Bill Nye/Ken Ham Debate Synopsis

Bill Nye the Science Guy at The UP Experience ...
photo by Ed Schipul

The debate started with a five-minute opening statement from each participant.  Right off, Ken Ham talked about how our language has been hijacked and that he wanted us to get our terms right.  He talked about “historical science” which is science that has happened in the past and is something that we have no way observing versus “observational science” which happens in the present day, we can observe, and we all agree on.

Bill Nye again and again presented as evidence of an old Earth the dating methods of rock, sediment, and trees.  However, he gave no evidence to show that those dating methods are accurate.

Overall, the men were polite to one another, except that Bill Nye was a bit condescending.  He admitted to not knowing anything about the Bible and made fun of Ken Ham’s references to it.  He explained how he thought the account of Noah’s ark was absurd and that the ark could not have held up under those conditions or held the number of animals he thought would have been on the ark.  He also claimed that Noah was unskilled and unable to build such a structure.  What Bill Nye doesn’t know is that Noah only built part of the ark.  God finished the ark.  I’m sure he did a great job and made sure is was seaworthy.

The debate was most interesting towards the end when both men answered questions from the audience.  One question which went to Bill Nye first, asked where matter came from.  Bill Nye admitted that he did not know.  It was a classic moment when Ken Ham said, “Well, there’s this book . . .” and he went on to recite the creation story in Genesis.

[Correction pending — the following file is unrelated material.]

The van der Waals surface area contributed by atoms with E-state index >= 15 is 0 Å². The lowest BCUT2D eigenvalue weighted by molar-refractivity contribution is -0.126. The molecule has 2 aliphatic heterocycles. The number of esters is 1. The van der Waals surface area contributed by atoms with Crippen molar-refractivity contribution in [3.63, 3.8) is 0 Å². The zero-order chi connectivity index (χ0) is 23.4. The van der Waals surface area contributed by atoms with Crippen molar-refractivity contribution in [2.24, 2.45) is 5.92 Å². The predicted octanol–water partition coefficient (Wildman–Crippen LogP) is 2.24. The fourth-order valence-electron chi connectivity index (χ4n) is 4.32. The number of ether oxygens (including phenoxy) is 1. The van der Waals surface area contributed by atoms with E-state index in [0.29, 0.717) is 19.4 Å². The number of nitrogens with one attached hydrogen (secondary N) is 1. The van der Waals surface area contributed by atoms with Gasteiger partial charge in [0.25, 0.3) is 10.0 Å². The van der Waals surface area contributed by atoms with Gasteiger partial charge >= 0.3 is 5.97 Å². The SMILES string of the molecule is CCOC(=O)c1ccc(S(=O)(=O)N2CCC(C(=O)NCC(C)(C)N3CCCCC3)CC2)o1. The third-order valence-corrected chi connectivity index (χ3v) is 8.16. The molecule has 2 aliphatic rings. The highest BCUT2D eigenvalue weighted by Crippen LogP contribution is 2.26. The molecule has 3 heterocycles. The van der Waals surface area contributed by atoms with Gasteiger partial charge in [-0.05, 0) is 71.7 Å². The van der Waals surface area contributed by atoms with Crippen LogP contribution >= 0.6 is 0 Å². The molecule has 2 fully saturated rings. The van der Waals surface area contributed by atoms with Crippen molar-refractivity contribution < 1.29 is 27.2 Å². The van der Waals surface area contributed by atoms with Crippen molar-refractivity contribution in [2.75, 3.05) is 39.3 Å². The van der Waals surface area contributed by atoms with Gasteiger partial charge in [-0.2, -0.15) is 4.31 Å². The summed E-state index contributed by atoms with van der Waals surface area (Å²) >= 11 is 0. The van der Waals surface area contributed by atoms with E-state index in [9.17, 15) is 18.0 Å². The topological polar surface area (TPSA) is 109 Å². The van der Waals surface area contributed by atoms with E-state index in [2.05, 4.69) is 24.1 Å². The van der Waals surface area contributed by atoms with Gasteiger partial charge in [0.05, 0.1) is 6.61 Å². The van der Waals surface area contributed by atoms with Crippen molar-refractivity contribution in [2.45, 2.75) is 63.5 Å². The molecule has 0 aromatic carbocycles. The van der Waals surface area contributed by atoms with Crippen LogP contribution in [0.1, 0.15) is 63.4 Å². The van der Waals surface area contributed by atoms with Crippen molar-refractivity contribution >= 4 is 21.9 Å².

The very next question, which went to Ken Ham first, asked for the men to explain consciousness.  Without missing a beat, Ken Ham said, “Well, there’s this book,” and he went on to explain that God breathed the breath of life into Adam.

A message from the founder

Bill Nye believes that if children are taught creation that they cannot be good scientists, that the United States will lag behind other countries, and that our technological advancements will go down the drain.  I was touched when Ken Ham voiced his concern,

I want children to be taught the right foundation: that there is a God who created them, loves them, who died on the cross for them.

Whether or not you believe in a Creator comes down to one thing:  your worldview.  Do you worship God, the Creator, the Great I AM; or do you worship man and the world he lives in?

In the end, I was encouraged that Ken Ham had found a way to tell everyone that watched the Good News.  However, I also felt sadness for Bill Nye.  He clearly is not a believer and never intends to be.

By Lori Camper

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